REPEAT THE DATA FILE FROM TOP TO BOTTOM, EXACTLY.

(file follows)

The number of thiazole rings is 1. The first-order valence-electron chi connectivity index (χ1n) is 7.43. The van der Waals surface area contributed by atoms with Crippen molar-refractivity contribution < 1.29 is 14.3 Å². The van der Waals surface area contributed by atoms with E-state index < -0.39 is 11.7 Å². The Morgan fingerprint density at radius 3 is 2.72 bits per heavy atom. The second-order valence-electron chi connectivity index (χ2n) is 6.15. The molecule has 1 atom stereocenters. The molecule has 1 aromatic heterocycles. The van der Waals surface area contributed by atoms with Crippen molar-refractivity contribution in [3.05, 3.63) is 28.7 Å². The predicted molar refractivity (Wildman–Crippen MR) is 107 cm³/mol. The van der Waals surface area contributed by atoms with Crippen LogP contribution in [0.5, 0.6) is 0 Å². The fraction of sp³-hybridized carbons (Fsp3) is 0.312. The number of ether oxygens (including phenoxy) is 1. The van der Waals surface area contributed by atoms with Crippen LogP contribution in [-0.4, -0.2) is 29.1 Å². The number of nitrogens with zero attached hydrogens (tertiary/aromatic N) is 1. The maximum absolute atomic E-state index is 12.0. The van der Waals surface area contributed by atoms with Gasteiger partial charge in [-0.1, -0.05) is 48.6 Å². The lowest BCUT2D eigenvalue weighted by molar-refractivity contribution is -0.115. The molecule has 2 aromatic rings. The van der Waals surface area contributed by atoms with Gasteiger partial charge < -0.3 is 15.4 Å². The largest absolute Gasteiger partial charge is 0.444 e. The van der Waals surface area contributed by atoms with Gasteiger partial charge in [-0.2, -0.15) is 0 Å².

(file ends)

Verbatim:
The number of thiazole rings is 1. The first-order valence-electron chi connectivity index (χ1n) is 7.43. The van der Waals surface area contributed by atoms with Crippen molar-refractivity contribution < 1.29 is 14.3 Å². The van der Waals surface area contributed by atoms with E-state index < -0.39 is 11.7 Å². The Morgan fingerprint density at radius 3 is 2.72 bits per heavy atom. The second-order valence-electron chi connectivity index (χ2n) is 6.15. The molecule has 1 atom stereocenters. The molecule has 1 aromatic heterocycles. The van der Waals surface area contributed by atoms with Crippen molar-refractivity contribution in [3.05, 3.63) is 28.7 Å². The predicted molar refractivity (Wildman–Crippen MR) is 107 cm³/mol. The van der Waals surface area contributed by atoms with Crippen LogP contribution in [0.5, 0.6) is 0 Å². The fraction of sp³-hybridized carbons (Fsp3) is 0.312. The number of ether oxygens (including phenoxy) is 1. The van der Waals surface area contributed by atoms with Crippen LogP contribution in [-0.4, -0.2) is 29.1 Å². The number of nitrogens with zero attached hydrogens (tertiary/aromatic N) is 1. The maximum absolute atomic E-state index is 12.0. The van der Waals surface area contributed by atoms with Gasteiger partial charge in [-0.1, -0.05) is 48.6 Å². The lowest BCUT2D eigenvalue weighted by molar-refractivity contribution is -0.115. The molecule has 2 aromatic rings. The van der Waals surface area contributed by atoms with Gasteiger partial charge < -0.3 is 15.4 Å². The largest absolute Gasteiger partial charge is 0.444 e. The van der Waals surface area contributed by atoms with Gasteiger partial charge in [-0.2, -0.15) is 0 Å².